Spotting the Technical Difficulties (Part 1)

Turn on the music and crank the jams. Music is a very prominent form of expression that has been woven into many people’s lives today. When I sit down at my desk to write this blog post, I instinctively grab my smart phone first and turn on some form of music. Whether it is music made solely from MIDI generated sounds or simply a musician with a guitar, I proceed to use electronic devices to produce the music that I love. But it’s not my Apple iPhone 5 that is giving me this music. It is an application called Spotify. This popular music streaming service was created 9 years ago by Swede, Daniel Ek and is now one of the most used streaming services in the music industry. On June 10th Spotify reportedly reached more than 20 million subscribers and more than 75 million active users. It has quickly become evident that Spotify has reached new heights of popularity and is continuing to grow. One can see Spotify everywhere from the inside of an Uber vehicle to the side of a Facebook page. The sensation is grabbing the attention of consumers all around the world… but how are the producers faring?

The first producer to look at is Spotify itself. The road to becoming known around the world hasn’t been an easy journey, which Ek talks about in the New Yorker. Many complications surround the market, an important one being the concept of streaming music. Until recently, streaming music has not been a legitimatized business within the music industry. The company to initially present this concept to world was Napster, created by Sean Parker. Napster was the first company to successfully offer consumers a way to access digital recordings on the internet. Though, this innovation didn’t last as record labels and major music publishing companies quickly shut it down. The music industry wasn’t quite ready to make the change to music streaming. But like most industries and markets throughout history, technology and innovation will change consumer behavior. Once the demand for music streaming was known, it was inevitable that other companies would attempt to satisfy the demand. And this is where Spotify came in.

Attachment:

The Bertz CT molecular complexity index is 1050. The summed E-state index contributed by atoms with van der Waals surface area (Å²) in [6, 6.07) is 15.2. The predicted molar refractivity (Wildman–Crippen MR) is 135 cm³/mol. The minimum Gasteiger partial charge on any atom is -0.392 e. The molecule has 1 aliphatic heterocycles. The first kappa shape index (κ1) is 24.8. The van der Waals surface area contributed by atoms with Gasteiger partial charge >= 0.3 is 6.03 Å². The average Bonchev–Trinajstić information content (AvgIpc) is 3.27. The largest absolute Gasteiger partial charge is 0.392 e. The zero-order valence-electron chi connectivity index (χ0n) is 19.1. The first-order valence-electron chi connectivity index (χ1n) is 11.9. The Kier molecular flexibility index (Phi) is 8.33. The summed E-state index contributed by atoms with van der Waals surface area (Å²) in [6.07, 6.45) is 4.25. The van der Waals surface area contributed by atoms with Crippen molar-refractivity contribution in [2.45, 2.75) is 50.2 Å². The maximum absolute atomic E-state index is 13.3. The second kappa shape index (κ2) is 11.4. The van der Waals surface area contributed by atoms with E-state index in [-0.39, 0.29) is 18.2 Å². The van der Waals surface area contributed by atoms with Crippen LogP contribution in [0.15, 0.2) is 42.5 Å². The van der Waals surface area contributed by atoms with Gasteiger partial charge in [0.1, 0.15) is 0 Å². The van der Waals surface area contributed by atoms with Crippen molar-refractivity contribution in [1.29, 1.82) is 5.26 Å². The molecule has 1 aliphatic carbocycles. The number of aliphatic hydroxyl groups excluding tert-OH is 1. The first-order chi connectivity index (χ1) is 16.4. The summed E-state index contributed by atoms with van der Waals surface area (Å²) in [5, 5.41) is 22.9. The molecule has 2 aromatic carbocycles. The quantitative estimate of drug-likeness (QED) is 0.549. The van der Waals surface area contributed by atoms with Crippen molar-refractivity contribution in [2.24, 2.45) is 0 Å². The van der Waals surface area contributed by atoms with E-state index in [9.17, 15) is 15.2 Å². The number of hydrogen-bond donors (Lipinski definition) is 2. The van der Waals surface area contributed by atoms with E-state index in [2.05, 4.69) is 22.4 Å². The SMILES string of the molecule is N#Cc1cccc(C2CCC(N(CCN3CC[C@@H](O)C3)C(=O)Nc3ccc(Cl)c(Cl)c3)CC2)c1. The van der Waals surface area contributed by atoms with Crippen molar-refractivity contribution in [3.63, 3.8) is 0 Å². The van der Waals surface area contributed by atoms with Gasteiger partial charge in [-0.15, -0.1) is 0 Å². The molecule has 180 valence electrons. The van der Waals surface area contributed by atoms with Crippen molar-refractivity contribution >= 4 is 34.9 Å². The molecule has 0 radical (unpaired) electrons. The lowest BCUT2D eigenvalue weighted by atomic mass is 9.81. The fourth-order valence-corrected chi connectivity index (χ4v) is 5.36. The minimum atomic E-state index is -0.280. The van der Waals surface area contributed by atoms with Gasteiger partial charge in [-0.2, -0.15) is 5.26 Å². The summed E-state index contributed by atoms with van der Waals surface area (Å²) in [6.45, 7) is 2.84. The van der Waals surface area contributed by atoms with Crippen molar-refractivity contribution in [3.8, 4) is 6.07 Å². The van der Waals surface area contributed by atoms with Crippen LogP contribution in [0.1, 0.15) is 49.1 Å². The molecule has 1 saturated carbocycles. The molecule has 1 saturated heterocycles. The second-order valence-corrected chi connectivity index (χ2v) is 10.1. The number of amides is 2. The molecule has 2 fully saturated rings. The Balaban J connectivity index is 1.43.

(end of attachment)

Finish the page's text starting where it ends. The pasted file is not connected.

Spotify legitimized what Napster was trying to accomplish by being able to negotiate licensing agreements with major record labels. E.M.I., Sony, Warner Music, and Universal are the titans that Spotify made deals with. This allowed Spotify to offer its customers access to the catalogs that these record labels owned the rights to. This is the fundamental difference between that companies who offer the streaming of music and those who don’t. Writer for the New Yorker, John Seabrook makes the point that “Spotify doesn’t sell music; it sells access to it.” The market seems to be changing in the direction of streaming as it is easier and relatively inexpensive, but the question is whether this business model is sustainable. The answer is yet to be definitive as Spotify calculated a net loss of 180 million in the year of 2014 and loss in previous years. The problem is in the fees that Spotify has to pay. Since contracts with major labels are negotiated every two to three years, the cost of access fees continues to increase as Spotify’s revenue increases. Spotify also increases the amount of fees as it looks to expand its catalogs and, like any profit-seeking company, Spotify is looking to grow. But it seems that expansion is pushing this company into a rut. The only way out is to eventually lower the costs of fees by renegotiating deals made with major labels. Daniel Ek isn’t too worried though, he is simply looking to expand and grow and hopefully the profit will come. Maybe with more influence in the market, and the music industry as a whole, Ek can find ways to improve the numbers.

No matter the outcome, Spotify’s story just goes to show the way in which industries have to adapt to keep up with the times. Spotify is being rejected by the music industry because it has a new product that is unfamiliar to the industry. But the industry is changing. Services like iTunes are becoming more and more obsolete while companies like Spotify, Rdio, and Rhapsody are growing. Ultimately it is the demand for the new product that will push the industry to change. Companies within the industry will realize the shift in demand and be forced to play the game. Spotify may be experiencing “Technical Difficulties” right now, but its future is bright.

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